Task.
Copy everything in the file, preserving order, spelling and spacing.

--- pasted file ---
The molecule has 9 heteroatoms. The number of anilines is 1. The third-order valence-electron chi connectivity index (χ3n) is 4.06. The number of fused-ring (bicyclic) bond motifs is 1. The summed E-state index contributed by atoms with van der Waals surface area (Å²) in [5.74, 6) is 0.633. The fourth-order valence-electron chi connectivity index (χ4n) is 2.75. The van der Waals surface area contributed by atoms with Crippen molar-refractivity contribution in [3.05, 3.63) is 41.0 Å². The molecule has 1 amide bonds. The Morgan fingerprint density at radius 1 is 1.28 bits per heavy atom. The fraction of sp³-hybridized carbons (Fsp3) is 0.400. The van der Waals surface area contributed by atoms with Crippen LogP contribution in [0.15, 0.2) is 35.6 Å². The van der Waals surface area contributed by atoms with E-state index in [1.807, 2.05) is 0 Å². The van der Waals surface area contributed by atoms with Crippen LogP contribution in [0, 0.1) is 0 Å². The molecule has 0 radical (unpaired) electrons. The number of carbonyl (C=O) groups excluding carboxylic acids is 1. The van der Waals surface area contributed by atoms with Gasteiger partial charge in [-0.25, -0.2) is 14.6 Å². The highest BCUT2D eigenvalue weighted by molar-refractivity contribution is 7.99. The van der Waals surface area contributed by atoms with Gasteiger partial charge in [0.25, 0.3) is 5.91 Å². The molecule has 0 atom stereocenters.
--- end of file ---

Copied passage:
The molecule has 9 heteroatoms. The number of anilines is 1. The third-order valence-electron chi connectivity index (χ3n) is 4.06. The number of fused-ring (bicyclic) bond motifs is 1. The summed E-state index contributed by atoms with van der Waals surface area (Å²) in [5.74, 6) is 0.633. The fourth-order valence-electron chi connectivity index (χ4n) is 2.75. The van der Waals surface area contributed by atoms with Crippen molar-refractivity contribution in [3.05, 3.63) is 41.0 Å². The molecule has 1 amide bonds. The Morgan fingerprint density at radius 1 is 1.28 bits per heavy atom. The fraction of sp³-hybridized carbons (Fsp3) is 0.400. The van der Waals surface area contributed by atoms with Crippen LogP contribution in [0.15, 0.2) is 35.6 Å². The van der Waals surface area contributed by atoms with E-state index in [1.807, 2.05) is 0 Å². The van der Waals surface area contributed by atoms with Crippen LogP contribution in [0, 0.1) is 0 Å². The molecule has 0 radical (unpaired) electrons. The number of carbonyl (C=O) groups excluding carboxylic acids is 1. The van der Waals surface area contributed by atoms with Gasteiger partial charge in [-0.25, -0.2) is 14.6 Å². The highest BCUT2D eigenvalue weighted by molar-refractivity contribution is 7.99. The van der Waals surface area contributed by atoms with Gasteiger partial charge in [0.25, 0.3) is 5.91 Å². The molecule has 0 atom stereocenters.